Stay safe and have fun at home is the festive mantra
Exploring new-found culinary skills, jamming with friends at home, picking up half-read books and binge-watching web series — here’s how school and college students plan to keep themselves busy this festive season.
Durga Puja is one big carnival and revelry is at its peak in Kolkata at this time of the year. But the pandemic has compelled us to find new ways to have fun. Pandal-hopping is a strict no-no. I would restrict myself to dropping in at at the para pandal when it is not so crowded. I plan to catch up on my reading list — Gurcharan Das’s The Difficulty of Being Good, T.M. Krishna’s Sebastian and Sons and Jane Borges’ Bombay Balchao. We’re planning to spend Ashtami at a bonedi pujo of our relatives. I’ll also try to brush up on my rudimentary cooking skills or learn a smattering of Tamil.
Soham Basu, second year, MBBS, IPGMER & SSKM Hospital
“Every dark cloud has a silver lining”. I believe it is our duty to enjoy Pujo differently, ensuring safety while taking care not to dampen the festive spirit. Being a Bengali at heart, it is quite impossible to avoid Pujo and virtual pandal- hopping is a big relief. I’m going to use this vacation to work on my fitness regime. Also, I hope hone my cooking skills and try out new dishes. A few movies and web series have been on my watch-list for long and I want to catch up on them. I will also connect with friends and family virtually.
Soumi Ghosh, first year, Food Science and Nutrition Management (honours), JD Birla Institute
I have been looking forward to Puja to break the monotony of online classes. I will of course stay far away from pandals and avoid crowds. On Panchami, I went for a Japanese lunch with 5 friends, all masked up and armed with sanitisers to ensure safety. Sashthi and Saptami will be spent playing Monopoly with my cousins, watching Rick and Morty and indulging in dinner-table adda sessions with the family. Ashtami will be a good day to reread A Room of One's Own by Virginia Woolf while waiting for the bhog to arrive from the parar pujo.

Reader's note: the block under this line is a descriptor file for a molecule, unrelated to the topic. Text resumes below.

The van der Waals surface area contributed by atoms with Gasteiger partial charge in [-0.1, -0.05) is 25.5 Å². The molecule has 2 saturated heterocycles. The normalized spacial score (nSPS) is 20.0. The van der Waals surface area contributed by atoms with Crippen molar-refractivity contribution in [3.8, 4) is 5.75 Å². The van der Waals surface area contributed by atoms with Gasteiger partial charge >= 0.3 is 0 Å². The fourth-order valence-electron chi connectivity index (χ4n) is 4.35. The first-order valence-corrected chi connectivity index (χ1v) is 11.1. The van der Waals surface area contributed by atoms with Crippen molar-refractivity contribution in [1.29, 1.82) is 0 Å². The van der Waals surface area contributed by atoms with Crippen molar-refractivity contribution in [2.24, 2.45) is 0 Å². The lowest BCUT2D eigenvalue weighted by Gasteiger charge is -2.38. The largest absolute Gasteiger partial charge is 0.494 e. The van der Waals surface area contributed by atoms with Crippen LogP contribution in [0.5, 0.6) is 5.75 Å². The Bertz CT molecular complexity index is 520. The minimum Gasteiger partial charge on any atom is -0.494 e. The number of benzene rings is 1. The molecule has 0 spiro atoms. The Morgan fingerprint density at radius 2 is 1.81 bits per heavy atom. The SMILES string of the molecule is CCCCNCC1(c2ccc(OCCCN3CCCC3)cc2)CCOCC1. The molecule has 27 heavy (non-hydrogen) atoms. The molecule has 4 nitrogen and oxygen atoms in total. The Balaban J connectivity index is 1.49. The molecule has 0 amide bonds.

On Navami, I will watch Pujo Parikrama with my pet dog. By Dashami, I will be a pro at tackling chopsticks after a week of endless Chinese takeaways.
Monjita Sarkar, Class XI, The BSS School
The five days of Puja are the most special in the entire year and I speak not only for myself but for all the people of my city. Durga Puja paints the city in many festive colours. But this Puja will be different and I will refrain from pandal-hopping. As a learner of music, I plan to dedicate more hours to my riyaaz. Having a circle of musical friends makes adda, feasting and jamming together a ritual during Pujo. Thanks to social media, we musicians can perform from the comfort of our homes and share our joy with listeners virtually, but safely.
Shubhayan Dey, second year, Economics (honours), Presidency University
My ideal Pujo would involve calling my friends over or going to their homes. We've already made plans. Pujo comes after exams and that’s a big moment of freedom. I plan to stay up all night, watching movies and reading unfinished books. Going out will be restricted to my own community puja or maybe the next two blocks. We also plan to have Zoom meetings, playing games and hanging out virtually. My family and I have plans for a small vacation but it's not firmed up yet.
Soham Misra, Class IX, La Martinere for Boys
As a responsible citizen, I will give pandal-hopping and dining out a miss this Puja. I would want to redecorate my room and get some new equipment instead of buying new dresses. I plan to cook pulao and mutton for my family and I am very sure they will love it. Homemade phuchka and jhalmuri are on the menu too. My friends will be coming over. We have decided to dress up, order food, watch the latest shows and jam together. Virtual pandal-hopping on television will be fun.
Bristi Saha, Class XII, Sushila Birla Girls’ School